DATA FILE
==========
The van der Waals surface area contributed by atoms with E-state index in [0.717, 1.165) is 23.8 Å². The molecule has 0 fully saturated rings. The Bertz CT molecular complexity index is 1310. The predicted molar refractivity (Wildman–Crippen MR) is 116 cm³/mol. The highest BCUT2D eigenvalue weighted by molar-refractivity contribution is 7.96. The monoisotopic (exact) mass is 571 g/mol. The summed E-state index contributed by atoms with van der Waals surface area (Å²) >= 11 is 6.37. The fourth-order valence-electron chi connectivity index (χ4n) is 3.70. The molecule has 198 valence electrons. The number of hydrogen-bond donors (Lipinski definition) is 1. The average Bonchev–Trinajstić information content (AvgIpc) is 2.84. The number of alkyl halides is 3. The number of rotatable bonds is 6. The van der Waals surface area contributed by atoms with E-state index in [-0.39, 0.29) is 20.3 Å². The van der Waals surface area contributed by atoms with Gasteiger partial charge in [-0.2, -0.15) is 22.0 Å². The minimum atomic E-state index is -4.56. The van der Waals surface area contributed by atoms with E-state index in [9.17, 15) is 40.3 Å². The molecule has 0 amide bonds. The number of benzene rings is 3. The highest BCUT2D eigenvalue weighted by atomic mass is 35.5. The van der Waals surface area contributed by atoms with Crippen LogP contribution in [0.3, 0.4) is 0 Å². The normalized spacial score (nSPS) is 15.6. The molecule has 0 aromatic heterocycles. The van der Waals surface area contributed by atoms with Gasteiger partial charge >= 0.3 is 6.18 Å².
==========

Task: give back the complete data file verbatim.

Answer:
The van der Waals surface area contributed by atoms with E-state index in [0.717, 1.165) is 23.8 Å². The molecule has 0 fully saturated rings. The Bertz CT molecular complexity index is 1310. The predicted molar refractivity (Wildman–Crippen MR) is 116 cm³/mol. The highest BCUT2D eigenvalue weighted by molar-refractivity contribution is 7.96. The monoisotopic (exact) mass is 571 g/mol. The summed E-state index contributed by atoms with van der Waals surface area (Å²) >= 11 is 6.37. The fourth-order valence-electron chi connectivity index (χ4n) is 3.70. The molecule has 198 valence electrons. The number of hydrogen-bond donors (Lipinski definition) is 1. The average Bonchev–Trinajstić information content (AvgIpc) is 2.84. The number of alkyl halides is 3. The number of rotatable bonds is 6. The van der Waals surface area contributed by atoms with E-state index in [-0.39, 0.29) is 20.3 Å². The van der Waals surface area contributed by atoms with Gasteiger partial charge in [-0.2, -0.15) is 22.0 Å². The minimum atomic E-state index is -4.56. The van der Waals surface area contributed by atoms with E-state index in [9.17, 15) is 40.3 Å². The molecule has 0 amide bonds. The number of benzene rings is 3. The highest BCUT2D eigenvalue weighted by atomic mass is 35.5. The van der Waals surface area contributed by atoms with Crippen LogP contribution in [0.3, 0.4) is 0 Å². The normalized spacial score (nSPS) is 15.6. The molecule has 0 aromatic heterocycles. The van der Waals surface area contributed by atoms with Gasteiger partial charge >= 0.3 is 6.18 Å².